Jeffery Norell: His story of addiction to 18 years of recovery
As a 6-year-old child I was sexually abused. Soon after the molestation I was questioned about this abuse by my mother. My naïve pre-adolescent mind thinking I had done some something wrong, the first reaction to that fear of being questioned was to lie, so I did and said “nothing happened”. This lie triggered the onset of what would become a deeply embedded psychological disturbance rooted in toxic embarrassment and shame, and those feelings would follow me for the rest of my life.
Combining this psychological disturbance from the sexual abuse, with a genetic predisposition to alcohol and drug use disorder, and a widely adhered to cultural belief of the time that men don’t talk about feelings, brought together all the biopsychosocial ingredients to a recipe for disaster.
Looking for an escape to the anxiety associated with my condition started with alcohol, soon after lead to marijuana, and eventual cocaine, crack and heroin. My life became complete chaos and for some time I lived like an animal hunting for any opportunity to secure my escape. I was in and out of jail as a juvenile and adult more time than I can count, because crime provided the fuel for my addiction. When not in jail, homelessness, starvation, and overdoes were commonplace. This lifestyle eventual placed me in a precarious position with police where I ended up being shot in the head during the commission of a crime. After a brief hospital stay I was returned to jail for another period of incarceration.
One might think, surely this must be his rock bottom, but even after of all of this my focus continued to be on using drugs. After all it was the only remedy I knew for my now incomprehensible mental and emotional pain. However, through a professionally coordinated intervention, substance use disorder rehab, and the selfless efforts from hundreds of members of the 12-step community I was able to obtain freedom from chemical dependence and began my journey of healing.
Getting clean and having the freedom from active drug use was only the beginning. Since I dropped out of school in grade 8 my employment opportunities were limited, but I found work in the construction industry and that allowed me to become a productive taxpaying member of society. I continued attending 12 step meetings. I also got involved in doing volunteer service work to support others who were not yet aware that there was help and treatment available for alcohol and drug addiction. I went and spoke in schools, attended law enforcement and medical convention, I went into detox centers, and yes, I even went into jails and shared my story of recovery.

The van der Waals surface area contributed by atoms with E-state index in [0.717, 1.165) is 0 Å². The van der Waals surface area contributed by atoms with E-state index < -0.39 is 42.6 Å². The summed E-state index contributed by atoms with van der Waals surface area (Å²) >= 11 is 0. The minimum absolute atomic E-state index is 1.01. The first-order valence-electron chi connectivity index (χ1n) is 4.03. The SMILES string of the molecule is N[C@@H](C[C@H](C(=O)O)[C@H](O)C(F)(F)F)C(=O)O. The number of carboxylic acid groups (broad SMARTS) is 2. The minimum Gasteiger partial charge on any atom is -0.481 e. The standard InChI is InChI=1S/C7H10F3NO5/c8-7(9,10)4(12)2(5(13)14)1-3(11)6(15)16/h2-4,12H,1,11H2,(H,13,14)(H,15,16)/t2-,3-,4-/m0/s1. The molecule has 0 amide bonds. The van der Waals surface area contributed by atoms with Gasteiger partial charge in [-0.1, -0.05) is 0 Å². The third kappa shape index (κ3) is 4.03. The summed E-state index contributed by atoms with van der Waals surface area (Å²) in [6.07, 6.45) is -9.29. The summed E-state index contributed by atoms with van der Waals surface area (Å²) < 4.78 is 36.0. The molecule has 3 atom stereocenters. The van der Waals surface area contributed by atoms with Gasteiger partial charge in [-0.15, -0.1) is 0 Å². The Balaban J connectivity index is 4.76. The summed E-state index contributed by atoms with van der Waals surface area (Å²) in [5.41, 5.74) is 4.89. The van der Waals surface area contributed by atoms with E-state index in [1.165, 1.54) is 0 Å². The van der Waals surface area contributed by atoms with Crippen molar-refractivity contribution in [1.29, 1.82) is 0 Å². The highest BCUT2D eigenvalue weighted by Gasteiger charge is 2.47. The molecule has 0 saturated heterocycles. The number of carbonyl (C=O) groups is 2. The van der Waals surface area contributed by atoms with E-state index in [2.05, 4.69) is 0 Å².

It was these volunteer efforts that first sparked the idea of me working in addiction services. With some considerable effort and support this idea finally translated into action, so I enrolled in college. Given my limited academic background there was a lot of basic educational requirements I needed catch up on before I could study in my chosen field. However, I persisted and eventually became a Canadian Certified Addiction Counsellor. This accomplishment allowed me to work in some of the best addiction rehab facilities in the metro Vancouver area. In these facilities l applied my clinical skills and learned more and more about best practices from some incredible mentors.
My desire to pursue best practices ultimately illuminated how substance use interventions and outpatient alcohol and drug addiction treatment could be facilitated differently. These differences afforded an opportunity to produce better outcomes in these very challenging clinical situations. This is why I founded the organization Pacific Intervention & Recovery Solutions. The goal of this organization is, and always will be to put best clinical practices first. Having now provided services for over 8 years this origination has assisted hundreds of people in achieving their own freedom and recovery.
As of January 1st 2023, I celebrate my 18th year of addiction recovery. In the depths of my illness I could have never imagined any aspect of my life today ever being possible. However, trusting in the process of recovery, taking personal responsibility and stringing together one positive action after another made it possible. All of the struggles I faced in my life were not in vain. These personal struggles provided me with an intimate level of insight into this deadly disorder. That intimate experience is a big benefit in working with other who also have this condition. There is literally no word to describe the feeling generated from aligning my personal recovery with an effort to help others find recovery as well. The only word that even comes close is, GRATEFUL.